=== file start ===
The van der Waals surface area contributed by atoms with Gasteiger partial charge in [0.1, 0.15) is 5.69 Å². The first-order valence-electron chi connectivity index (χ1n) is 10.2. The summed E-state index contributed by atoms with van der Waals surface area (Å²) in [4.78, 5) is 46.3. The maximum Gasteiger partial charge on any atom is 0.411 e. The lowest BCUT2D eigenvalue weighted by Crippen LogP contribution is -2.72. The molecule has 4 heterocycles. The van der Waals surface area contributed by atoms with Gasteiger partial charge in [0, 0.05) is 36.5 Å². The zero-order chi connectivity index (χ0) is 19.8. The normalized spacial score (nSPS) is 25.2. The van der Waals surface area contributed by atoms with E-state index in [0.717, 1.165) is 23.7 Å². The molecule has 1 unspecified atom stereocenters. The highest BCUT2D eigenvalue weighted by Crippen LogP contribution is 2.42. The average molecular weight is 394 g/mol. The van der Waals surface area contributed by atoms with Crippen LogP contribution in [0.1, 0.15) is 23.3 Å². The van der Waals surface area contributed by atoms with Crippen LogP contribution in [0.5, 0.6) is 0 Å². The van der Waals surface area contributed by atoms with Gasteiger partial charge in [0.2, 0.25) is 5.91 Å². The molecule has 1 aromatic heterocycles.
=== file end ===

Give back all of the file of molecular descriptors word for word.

The van der Waals surface area contributed by atoms with Gasteiger partial charge in [0.1, 0.15) is 5.69 Å². The first-order valence-electron chi connectivity index (χ1n) is 10.2. The summed E-state index contributed by atoms with van der Waals surface area (Å²) in [4.78, 5) is 46.3. The maximum Gasteiger partial charge on any atom is 0.411 e. The lowest BCUT2D eigenvalue weighted by Crippen LogP contribution is -2.72. The molecule has 4 heterocycles. The van der Waals surface area contributed by atoms with Gasteiger partial charge in [0, 0.05) is 36.5 Å². The zero-order chi connectivity index (χ0) is 19.8. The normalized spacial score (nSPS) is 25.2. The van der Waals surface area contributed by atoms with E-state index in [0.717, 1.165) is 23.7 Å². The molecule has 1 unspecified atom stereocenters. The highest BCUT2D eigenvalue weighted by Crippen LogP contribution is 2.42. The average molecular weight is 394 g/mol. The van der Waals surface area contributed by atoms with Crippen LogP contribution in [0.1, 0.15) is 23.3 Å². The van der Waals surface area contributed by atoms with Crippen LogP contribution in [0.5, 0.6) is 0 Å². The van der Waals surface area contributed by atoms with Gasteiger partial charge in [0.2, 0.25) is 5.91 Å². The molecule has 1 aromatic heterocycles.